Have you ever been engrossed in conversation with someone, only to notice that you’re mimicking each other?
Perhaps you’re both sitting with a similar posture, legs crossed while playing with your hair. Maybe you use similar slang words to describe a situation, or you match each other’s speech inflections. In a foreign country, you might notice your accent moulding to fit those of the locals.
Mimicked body movements, accents, and language are all examples of a phenomenon called the chameleon effect.
The chameleon effect refers to instances where people unconsciously match each other’s language or behavior during a social interaction. The chameleon effect works as an unconscious strategy of social connection, or ‘social glue’.
When the chameleon effect is present in our interactions, we tend to like the person we’re interacting with better, and we perceive the interactions we have with that person as more successful and influential.
What does the mean for giving and getting advice on Sooth? We may find ourselves drawn to favour the advice of those who communicate like us, regardless of how effective their proposed solution actually is. Alternatively, when giving advice, we might find ourselves unconsciously communicating in a style that matches the advice seeker, to make our advice more persuasive.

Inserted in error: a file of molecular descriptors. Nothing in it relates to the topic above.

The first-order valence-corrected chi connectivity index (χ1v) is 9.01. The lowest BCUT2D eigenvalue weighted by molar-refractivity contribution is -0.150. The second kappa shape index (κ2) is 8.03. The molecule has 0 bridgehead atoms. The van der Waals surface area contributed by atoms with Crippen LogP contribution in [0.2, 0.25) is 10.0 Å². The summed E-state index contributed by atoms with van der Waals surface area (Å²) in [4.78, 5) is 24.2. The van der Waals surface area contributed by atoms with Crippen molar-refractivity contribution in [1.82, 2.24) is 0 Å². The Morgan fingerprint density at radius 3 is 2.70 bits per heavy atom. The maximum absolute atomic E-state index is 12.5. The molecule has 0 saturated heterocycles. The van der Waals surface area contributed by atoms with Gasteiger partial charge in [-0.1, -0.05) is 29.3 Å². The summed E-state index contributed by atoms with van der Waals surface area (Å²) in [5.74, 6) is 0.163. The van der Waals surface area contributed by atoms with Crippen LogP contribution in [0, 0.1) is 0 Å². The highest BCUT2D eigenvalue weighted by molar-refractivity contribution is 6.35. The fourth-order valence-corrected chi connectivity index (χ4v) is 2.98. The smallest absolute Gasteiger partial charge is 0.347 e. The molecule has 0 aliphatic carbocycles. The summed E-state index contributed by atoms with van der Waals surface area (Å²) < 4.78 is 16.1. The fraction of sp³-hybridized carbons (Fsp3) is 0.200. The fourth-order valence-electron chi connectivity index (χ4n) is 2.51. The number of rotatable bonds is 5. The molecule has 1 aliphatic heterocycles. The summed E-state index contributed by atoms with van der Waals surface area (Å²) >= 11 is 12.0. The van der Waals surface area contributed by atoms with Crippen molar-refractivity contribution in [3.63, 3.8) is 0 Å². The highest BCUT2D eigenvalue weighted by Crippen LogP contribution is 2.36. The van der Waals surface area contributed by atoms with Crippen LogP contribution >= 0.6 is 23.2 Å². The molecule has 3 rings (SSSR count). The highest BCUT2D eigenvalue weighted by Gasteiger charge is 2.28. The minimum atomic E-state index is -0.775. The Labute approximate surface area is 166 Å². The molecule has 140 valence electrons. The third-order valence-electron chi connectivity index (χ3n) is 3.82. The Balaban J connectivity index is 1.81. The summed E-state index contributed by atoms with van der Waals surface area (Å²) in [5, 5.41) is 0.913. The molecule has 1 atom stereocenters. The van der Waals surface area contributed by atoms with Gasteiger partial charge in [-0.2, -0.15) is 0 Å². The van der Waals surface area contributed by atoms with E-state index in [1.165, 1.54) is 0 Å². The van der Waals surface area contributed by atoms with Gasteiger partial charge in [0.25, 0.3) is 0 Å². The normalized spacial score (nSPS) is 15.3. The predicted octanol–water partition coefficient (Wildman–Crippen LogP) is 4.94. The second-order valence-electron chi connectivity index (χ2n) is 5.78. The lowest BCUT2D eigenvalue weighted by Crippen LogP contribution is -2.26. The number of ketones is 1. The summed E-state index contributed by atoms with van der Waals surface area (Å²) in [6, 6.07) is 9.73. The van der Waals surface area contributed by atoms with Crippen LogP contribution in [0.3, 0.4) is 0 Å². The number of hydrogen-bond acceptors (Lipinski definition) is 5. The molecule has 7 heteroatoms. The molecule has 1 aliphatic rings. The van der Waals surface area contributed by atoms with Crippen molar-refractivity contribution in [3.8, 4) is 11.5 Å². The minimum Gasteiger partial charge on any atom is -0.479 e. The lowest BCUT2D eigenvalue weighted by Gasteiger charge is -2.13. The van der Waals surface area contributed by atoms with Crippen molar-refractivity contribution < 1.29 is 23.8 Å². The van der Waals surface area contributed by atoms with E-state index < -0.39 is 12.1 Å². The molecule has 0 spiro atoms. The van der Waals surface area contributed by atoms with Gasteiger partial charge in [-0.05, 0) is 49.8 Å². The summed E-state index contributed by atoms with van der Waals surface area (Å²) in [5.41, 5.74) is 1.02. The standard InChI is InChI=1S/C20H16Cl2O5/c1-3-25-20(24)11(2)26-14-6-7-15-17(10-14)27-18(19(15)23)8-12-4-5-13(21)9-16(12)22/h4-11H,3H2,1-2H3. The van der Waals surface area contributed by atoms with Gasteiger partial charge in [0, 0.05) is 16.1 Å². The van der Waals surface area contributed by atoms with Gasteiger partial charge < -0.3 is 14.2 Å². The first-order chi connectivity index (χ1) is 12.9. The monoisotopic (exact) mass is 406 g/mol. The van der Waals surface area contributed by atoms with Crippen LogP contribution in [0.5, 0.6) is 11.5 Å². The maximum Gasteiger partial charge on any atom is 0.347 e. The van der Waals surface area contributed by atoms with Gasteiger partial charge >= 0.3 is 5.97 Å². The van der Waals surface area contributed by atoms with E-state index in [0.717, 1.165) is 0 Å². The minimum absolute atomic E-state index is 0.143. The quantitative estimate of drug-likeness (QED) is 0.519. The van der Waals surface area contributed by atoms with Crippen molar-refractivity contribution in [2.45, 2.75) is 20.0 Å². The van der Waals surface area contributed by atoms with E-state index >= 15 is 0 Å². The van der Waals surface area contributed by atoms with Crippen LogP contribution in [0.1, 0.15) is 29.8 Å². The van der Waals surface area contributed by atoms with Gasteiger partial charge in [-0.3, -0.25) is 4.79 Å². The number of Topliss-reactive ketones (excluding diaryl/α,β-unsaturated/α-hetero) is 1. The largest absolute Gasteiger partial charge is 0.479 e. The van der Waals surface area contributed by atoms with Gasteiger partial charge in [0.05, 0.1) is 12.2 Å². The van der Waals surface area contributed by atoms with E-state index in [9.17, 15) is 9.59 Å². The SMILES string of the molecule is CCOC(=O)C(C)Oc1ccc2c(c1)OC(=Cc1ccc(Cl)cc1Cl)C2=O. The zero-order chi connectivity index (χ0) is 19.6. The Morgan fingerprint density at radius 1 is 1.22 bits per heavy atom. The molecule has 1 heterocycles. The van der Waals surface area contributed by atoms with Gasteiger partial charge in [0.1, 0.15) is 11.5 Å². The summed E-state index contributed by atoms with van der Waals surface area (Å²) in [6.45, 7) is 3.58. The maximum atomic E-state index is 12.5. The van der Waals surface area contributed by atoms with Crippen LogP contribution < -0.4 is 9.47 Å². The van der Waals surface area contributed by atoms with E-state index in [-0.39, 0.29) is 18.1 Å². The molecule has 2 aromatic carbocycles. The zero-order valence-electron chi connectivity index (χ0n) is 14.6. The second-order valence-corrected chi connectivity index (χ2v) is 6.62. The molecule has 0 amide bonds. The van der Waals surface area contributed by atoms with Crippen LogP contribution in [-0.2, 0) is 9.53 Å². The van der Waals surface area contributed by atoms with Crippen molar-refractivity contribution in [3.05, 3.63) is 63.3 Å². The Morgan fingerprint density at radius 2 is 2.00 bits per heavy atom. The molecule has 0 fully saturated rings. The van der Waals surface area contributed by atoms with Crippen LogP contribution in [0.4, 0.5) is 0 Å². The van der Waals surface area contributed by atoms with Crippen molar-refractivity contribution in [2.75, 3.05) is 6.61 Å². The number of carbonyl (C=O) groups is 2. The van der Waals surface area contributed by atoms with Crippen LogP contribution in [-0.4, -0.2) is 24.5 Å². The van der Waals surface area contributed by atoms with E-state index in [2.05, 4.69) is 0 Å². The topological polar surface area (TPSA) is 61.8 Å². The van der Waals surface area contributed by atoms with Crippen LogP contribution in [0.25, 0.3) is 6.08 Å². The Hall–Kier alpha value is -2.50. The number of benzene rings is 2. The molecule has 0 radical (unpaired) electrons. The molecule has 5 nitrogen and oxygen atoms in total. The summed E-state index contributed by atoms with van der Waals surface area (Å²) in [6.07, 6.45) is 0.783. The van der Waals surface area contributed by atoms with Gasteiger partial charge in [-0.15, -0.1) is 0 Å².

So if we’re aware of the impact the chameleon effect might have in advice giving and receiving situations, what can we do about it?
Well, if we notice others mimicking our language or communication style while advice seeking on Sooth, it’s important to consider the following: Although we may feel a greater sense of connection to the advice giver, we must remember to weigh up how effective the piece of advice they’ve proposed actually is for our circumstances.
On the other hand, when we’re giving advice, adopting the language of the advice seeker may help to build rapport, and ultimately increase the chances that the advice seeker will take your advice.
Consideration of the chameleon effect in advice giving and seeking situations on Sooth may help us to construct advice that is maximally influential, or alternatively help us to avoid taking bad advice on board, because of how it’s been communicated.
This post was written by Sooth Intern Kate Loveys
Kate is a second year grad student in the Dept of Psychological Medicine, University of Auckland, New Zealand. Kate is interested in the role of technology as applied to psychology and health. She researches illness perceptions and nocebo/placebo effects, specifically the role of social influence in producing nocebo effects with food. Her most recent project looks at why people think they're intolerant to foods when medically, they're not.